Big-game hunters dream of the day they’ll harvest an elk, caribou, deer, or other animal. It’s a moment hunters prepare for and is often considered the end of a successful day of hunting. But harvesting the animal is just the beginning: You need to transfer it from the site where you dropped it to your hunt camp or vehicle. Steven Rinella, host of the TV show MeatEater, says many hunters are uneasy about hunting back-country land because they worry about what will happen when they get a deer or elk down on the ground. He explains how to quarter and pack out big game.

At [a mile or more] from their rig, dragging an animal is tough to do and game carts are made impractical by rugged terrain. But the thing is, public land hunting often doesn’t get good until you get this far away from the road. The hunting pressure drops off because few people are willing to walk this far and the animals know that… deer and elk move to places where the people aren’t. If you want to consistently harvest good bucks and bulls, you need to be willing to hunt away from your vehicle… If you don’t have pack stock like horses, mules or llamas, that animal is going to have to come out on your back.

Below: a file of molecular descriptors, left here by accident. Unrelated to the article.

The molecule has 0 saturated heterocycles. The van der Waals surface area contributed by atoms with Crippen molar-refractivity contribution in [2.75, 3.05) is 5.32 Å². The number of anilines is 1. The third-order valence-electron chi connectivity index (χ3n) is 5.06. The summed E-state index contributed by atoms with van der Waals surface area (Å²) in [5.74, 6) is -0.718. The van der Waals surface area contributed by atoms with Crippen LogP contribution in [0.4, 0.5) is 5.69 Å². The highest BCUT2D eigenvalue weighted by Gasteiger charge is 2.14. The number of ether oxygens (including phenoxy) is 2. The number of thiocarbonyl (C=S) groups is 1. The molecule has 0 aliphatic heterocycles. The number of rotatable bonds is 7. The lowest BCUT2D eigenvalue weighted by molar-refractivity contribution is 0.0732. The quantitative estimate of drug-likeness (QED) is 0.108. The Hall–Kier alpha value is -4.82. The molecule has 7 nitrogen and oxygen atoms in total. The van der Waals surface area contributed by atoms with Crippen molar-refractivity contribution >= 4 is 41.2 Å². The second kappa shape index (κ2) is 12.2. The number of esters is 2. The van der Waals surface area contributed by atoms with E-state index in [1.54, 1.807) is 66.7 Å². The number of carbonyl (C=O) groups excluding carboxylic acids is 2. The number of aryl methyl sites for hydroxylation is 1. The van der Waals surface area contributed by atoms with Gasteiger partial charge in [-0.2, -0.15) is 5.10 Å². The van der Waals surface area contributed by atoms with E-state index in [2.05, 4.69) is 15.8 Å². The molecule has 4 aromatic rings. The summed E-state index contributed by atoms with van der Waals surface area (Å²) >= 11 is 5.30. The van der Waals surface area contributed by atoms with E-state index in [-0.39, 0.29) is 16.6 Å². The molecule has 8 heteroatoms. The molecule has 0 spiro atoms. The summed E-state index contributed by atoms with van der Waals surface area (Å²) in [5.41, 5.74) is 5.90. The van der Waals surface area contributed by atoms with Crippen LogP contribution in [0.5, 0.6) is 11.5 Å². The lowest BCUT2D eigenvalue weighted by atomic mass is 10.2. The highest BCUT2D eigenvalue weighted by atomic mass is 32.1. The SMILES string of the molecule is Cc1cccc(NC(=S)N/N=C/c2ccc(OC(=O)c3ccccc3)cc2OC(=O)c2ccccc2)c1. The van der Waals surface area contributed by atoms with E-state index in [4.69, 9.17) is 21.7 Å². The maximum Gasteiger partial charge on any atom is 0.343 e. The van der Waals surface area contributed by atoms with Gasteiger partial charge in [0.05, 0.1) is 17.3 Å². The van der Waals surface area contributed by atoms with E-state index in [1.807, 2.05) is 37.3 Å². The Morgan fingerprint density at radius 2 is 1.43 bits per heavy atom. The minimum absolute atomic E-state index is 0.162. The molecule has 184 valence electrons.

Photo by: Alaska Department of Fish and Game

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Shannon Rikard
Shannon Rikard is a freelance writer and photographer with a passion for conservation and wedding and portrait photography. The Archery Trade Association and National Wild Turkey Federation have published her work. A self-professed word geek, she enjoys Wheel of Fortune, crossword puzzles, and finding a dynamite synonym to illustrate any point. After starting her career in public relations with a national conservation organization, she ventured out on her own with Copper Door Studios.